My bank is now junk. Yay for me

Washington Mutual's travails continue. But it's people like me, the lowly depositor, who keep the fires burning

Published September 12, 2008 4:41PM (EDT)

If Washington Mutual's decision to fire its CEO and release third quarter financial numbers six weeks early was intended to reassure financial markets that everything was A-OK, the ruse seems to have failed. On Friday, citing "reduced financial flexibility, deteriorating asset quality, and expected franchise erosion," Moody's Investor Service downgraded WaMu's credit to "junk" status.

My bank is junk. I am annoyed. Yesterday, I said I didn't care that my bank was failing, but now I'm beginning to take it personally. My franchise is eroding. I feel tainted.

Interestingly, it appears to be people like me, good old regular depositors, who are keeping the bank afloat. The buzz on Wall Street is that WaMu may have to sell some of its retail branches to raise cash, because, basically, that's all they've got.

Bloomberg reports:

"The only real asset they have that's worth anything to other banks is the deposit base, because of their branches," said L. William Seidman, chairman of the Federal Deposit Insurance Corp. from 1985 to 1991. Seattle-based WaMu can probably sell branches in New York and Chicago, said Bert Ely, president of Ely & Co. Inc., a bank consulting firm based in Alexandria, Virginia.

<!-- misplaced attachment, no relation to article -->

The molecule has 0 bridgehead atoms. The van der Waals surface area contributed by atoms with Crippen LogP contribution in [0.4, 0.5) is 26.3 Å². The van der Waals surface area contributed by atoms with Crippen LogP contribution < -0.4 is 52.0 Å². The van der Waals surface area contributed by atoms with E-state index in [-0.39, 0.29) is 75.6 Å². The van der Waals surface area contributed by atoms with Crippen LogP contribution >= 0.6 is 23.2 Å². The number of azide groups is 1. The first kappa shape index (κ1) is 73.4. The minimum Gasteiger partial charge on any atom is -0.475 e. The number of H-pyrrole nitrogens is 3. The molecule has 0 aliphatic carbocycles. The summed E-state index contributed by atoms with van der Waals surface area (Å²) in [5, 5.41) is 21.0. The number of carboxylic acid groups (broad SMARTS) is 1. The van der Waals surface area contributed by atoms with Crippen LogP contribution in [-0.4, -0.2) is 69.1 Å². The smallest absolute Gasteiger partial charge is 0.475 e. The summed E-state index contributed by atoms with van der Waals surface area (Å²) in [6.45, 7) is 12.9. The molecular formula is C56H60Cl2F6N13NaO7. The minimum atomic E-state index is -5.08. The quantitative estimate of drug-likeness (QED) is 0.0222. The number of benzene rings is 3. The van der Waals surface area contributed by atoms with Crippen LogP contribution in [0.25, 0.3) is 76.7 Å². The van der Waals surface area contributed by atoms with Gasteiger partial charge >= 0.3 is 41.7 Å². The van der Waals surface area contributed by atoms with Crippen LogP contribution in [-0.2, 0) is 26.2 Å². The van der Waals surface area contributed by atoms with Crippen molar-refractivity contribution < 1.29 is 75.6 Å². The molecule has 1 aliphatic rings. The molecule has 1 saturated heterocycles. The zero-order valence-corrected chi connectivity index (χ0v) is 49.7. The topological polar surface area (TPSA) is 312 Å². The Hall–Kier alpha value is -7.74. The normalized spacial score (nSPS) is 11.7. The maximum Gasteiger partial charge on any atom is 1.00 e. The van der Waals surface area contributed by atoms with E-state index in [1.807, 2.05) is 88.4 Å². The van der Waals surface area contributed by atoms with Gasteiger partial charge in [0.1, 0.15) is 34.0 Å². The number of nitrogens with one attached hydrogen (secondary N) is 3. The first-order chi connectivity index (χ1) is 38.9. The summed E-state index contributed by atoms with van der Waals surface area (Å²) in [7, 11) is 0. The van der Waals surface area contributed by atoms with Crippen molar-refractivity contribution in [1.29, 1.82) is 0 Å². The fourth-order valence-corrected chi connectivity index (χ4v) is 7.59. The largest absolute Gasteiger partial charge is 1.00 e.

As of August 31, Washington Mutual reported retail deposts of $143.6 billion. That's down about five billion dollars from June 30, but still strikes me as a whole lotta junk.

And it brings up a strategic question. A number of readers suggested yesterday that I move quickly to close out my WaMu accounts and find another bank, perhaps even a locally-owned credit cooperative to get a piece of that indie-rock feel-good financial DIY action. Getting reimbursed by the FDIC, warned my myriad of helpful financial advisors, can be time-consuming.

But if WaMu's retail banks are WaMu's strongest asset, isn't it more likely that my business will just be sold to someone else before the bank goes belly up? And wouldn't the quickest way to give WaMu real heartburn be for me and a million other WaMu customers to demand our money and hightail it to the next county?

My bank might be junk, but I'd hate to start a panic.

By Andrew Leonard

Andrew Leonard is a staff writer at Salon. On Twitter, @koxinga21.

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